Wal-Mart plans to slow store openings, invest in online

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Wal-Mart plans to slow store openings as it looks to pour more money into its online efforts, technology and store remodels. | AP file photo

NEW YORK — Wal-Mart Stores Inc. plans to slow its store openings and pour more money into its online efforts, technology and store remodels, the company said Thursday.

The world’s largest retailer also tempered its outlook, saying it anticipates fiscal 2018 earnings per share being about flat with its fiscal 2017 adjusted earnings per share. It foresees fiscal 2019 earnings per share growth of about 5 percent.

Wal-Mart completed its more than $3 billion buyout of the fast-growing online retailer Jet.com last month, showing how heavily it’s willing to invest to boost online sales that totaled $13.7 billion last year — still just a fraction of its annual revenue.

“This company is going to look more like an e-commerce company,” CEO Doug McMillon told analysts at the company’s annual investment meeting.

Wal-Mart shares fell $1.52, or 2 percent, to $70.15 in afternoon trading.

Like its direct store rivals, Wal-Mart is trying to be more nimble as it fights off competition from online leader Amazon.com, whose Prime shopping program is swiftly converting members into loyal shoppers. And it faces competition from dollar stores and traditional grocers like Kroger, which are ramping up promotions.

But Wal-Mart has seen its investments online and in the stores pay off — and it’s starting to gain ground over some of the competitors.

It has launched a flurry of changes, from making sure its vegetables look good to cleaning up its stores to being sharper on keeping prices low. The company has 150 fresh food managers working to train store sales associates.

Wal-Mart is also melding online services with its massive fleet of stores. It rolled out a mobile payment system to speed checkouts. And it’s pushing ahead with online grocery and pick-up services. Greg Foran, CEO and president of Wal-Mart’s U.S. namesake business, told analysts Thursday that by the end of the year, it will have grocery online pickup services at 600 U.S. stores.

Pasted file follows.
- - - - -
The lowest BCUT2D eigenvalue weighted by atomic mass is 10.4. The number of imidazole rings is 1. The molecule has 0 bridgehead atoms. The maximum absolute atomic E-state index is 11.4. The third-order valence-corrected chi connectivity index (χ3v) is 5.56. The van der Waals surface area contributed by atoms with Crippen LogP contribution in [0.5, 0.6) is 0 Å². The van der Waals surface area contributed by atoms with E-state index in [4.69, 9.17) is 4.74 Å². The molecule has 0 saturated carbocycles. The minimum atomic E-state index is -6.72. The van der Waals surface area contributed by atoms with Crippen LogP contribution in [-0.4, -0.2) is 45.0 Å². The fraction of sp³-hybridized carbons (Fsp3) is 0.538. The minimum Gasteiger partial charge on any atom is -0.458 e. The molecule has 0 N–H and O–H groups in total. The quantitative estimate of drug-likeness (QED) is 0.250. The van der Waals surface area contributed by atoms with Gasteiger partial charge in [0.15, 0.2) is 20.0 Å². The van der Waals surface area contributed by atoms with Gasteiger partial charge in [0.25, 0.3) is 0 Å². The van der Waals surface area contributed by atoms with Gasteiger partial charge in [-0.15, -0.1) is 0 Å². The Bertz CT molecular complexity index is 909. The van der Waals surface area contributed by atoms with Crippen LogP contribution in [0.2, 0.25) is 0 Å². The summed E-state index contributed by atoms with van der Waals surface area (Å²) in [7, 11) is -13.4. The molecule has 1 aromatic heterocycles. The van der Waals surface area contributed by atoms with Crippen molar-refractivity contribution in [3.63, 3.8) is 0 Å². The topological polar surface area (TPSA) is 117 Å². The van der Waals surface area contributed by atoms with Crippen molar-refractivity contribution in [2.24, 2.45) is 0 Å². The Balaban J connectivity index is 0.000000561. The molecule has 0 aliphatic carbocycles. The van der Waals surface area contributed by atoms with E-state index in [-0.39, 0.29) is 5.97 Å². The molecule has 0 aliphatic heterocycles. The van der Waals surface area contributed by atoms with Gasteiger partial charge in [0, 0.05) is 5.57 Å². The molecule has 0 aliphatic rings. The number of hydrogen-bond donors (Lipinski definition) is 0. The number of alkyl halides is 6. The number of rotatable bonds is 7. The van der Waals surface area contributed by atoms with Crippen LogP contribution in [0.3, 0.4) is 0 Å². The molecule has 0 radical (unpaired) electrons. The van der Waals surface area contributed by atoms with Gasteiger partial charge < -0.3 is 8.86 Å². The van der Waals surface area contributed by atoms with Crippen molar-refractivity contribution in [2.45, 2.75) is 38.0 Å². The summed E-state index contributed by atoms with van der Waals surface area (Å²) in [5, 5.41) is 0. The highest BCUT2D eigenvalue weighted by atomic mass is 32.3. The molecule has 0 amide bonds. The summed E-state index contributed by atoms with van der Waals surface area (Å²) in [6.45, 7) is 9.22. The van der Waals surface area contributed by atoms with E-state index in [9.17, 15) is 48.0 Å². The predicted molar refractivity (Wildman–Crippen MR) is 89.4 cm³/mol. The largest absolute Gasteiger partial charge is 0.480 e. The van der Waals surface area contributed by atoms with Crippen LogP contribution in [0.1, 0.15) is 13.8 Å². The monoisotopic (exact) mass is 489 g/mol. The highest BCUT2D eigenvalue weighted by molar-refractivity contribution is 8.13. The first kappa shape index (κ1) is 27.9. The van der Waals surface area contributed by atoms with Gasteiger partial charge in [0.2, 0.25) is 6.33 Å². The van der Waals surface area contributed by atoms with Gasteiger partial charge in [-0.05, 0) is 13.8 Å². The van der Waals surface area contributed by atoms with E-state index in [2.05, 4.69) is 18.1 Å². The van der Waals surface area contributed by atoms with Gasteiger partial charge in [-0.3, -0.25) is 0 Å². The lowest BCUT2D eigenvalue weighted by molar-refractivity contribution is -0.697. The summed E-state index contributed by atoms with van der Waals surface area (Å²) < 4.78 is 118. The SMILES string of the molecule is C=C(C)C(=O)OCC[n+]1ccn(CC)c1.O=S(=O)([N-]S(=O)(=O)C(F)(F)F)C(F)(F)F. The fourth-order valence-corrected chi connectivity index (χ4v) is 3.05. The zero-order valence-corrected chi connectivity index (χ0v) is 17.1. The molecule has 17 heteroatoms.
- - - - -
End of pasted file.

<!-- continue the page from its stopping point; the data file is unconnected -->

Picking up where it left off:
The company is in the second year of its $2.7 billion investment in its workers that involves higher pay and more training. It says that such investments as well as the other moves are already helping to improve customer service in the stores.

Wal-Mart had raised its annual profit outlook in August after reporting its eighth straight quarterly increase in revenue of stores opened at least a year and the seventh quarterly gain in customer traffic at its namesake Wal-Mart U.S. business. Global online sales rose 11.8 percent in the second quarter. That’s up from the 7 percent pace of the first quarter but still far weaker than the 20 percent increases from less than two years ago.

In contrast, Target reported that a key revenue measure was down 1.1 percent in the second quarter, after seven straight quarters of gains. And it saw fewer customers in the store for the first time in a year and a half. Target is struggling to get its groceries right and it also didn’t push the second part of its “Expect More, Pay Less” slogan.

McMillon reiterated to analysts Thursday that he believes the Jet.com acquisition will help it attract higher-income and younger customers. The company plans to incorporate some of Jet.com’s technology that lowers prices in real time. As part of the deal, Marc Lore, co-founder and CEO of Jet.com, is overseeing both the site and Walmart.com.

“I look around and see the vast assets,” Lore told investors Thursday. “This is the perfect time to accelerate the business.”

Foran said that Lore will be working to increasingly get the store and online selections to match, so if customers see something in the store, they’ll know they can find it online.

The retailer still has plenty of challenges, notably in China, and it’s struggling in the U.K and Brazil. It announced Wednesday that it was increasing its stake in JD.com, China’s No. 2 e-commerce site, to 10.8 percent from 5.9 percent. That comes nearly four months after Wal-Mart bought an initial stake in JD.com in a deal that also gave JD.com ownership of the Chinese e-commerce site Yihaodian, including the brand and app.

Wal-Mart said Thursday it would spend $11 billion on capital expenditures this year, and the same for the following fiscal year. In the fiscal year ended in January, the company spent $11.5 billion on capital expenditures. But Wal-Mart said it will be investing more of that money in e-commerce and digital initiatives.

The company also said that it plans to open 130 U.S. stores this year, but that’s below its forecast issued last year that it would open 135 to 155 new stores. In its last fiscal year, it opened 230 U.S. stores. It said it plans to open another 55 U.S. stores next year. By type of store, Wal-Mart plans to open 60 supercenters and 70 of the smaller-format Neighborhood Markets this year. For next year, the breakdown is 35 supercenters and 20 smaller-format stores.

Wal-Mart reiterated that its earnings per share for the current year on an adjusted basis would be $4.15 per share to $4.35 per share on an adjusted basis.


AP Business Writer Michelle Chapman contributed to this report.

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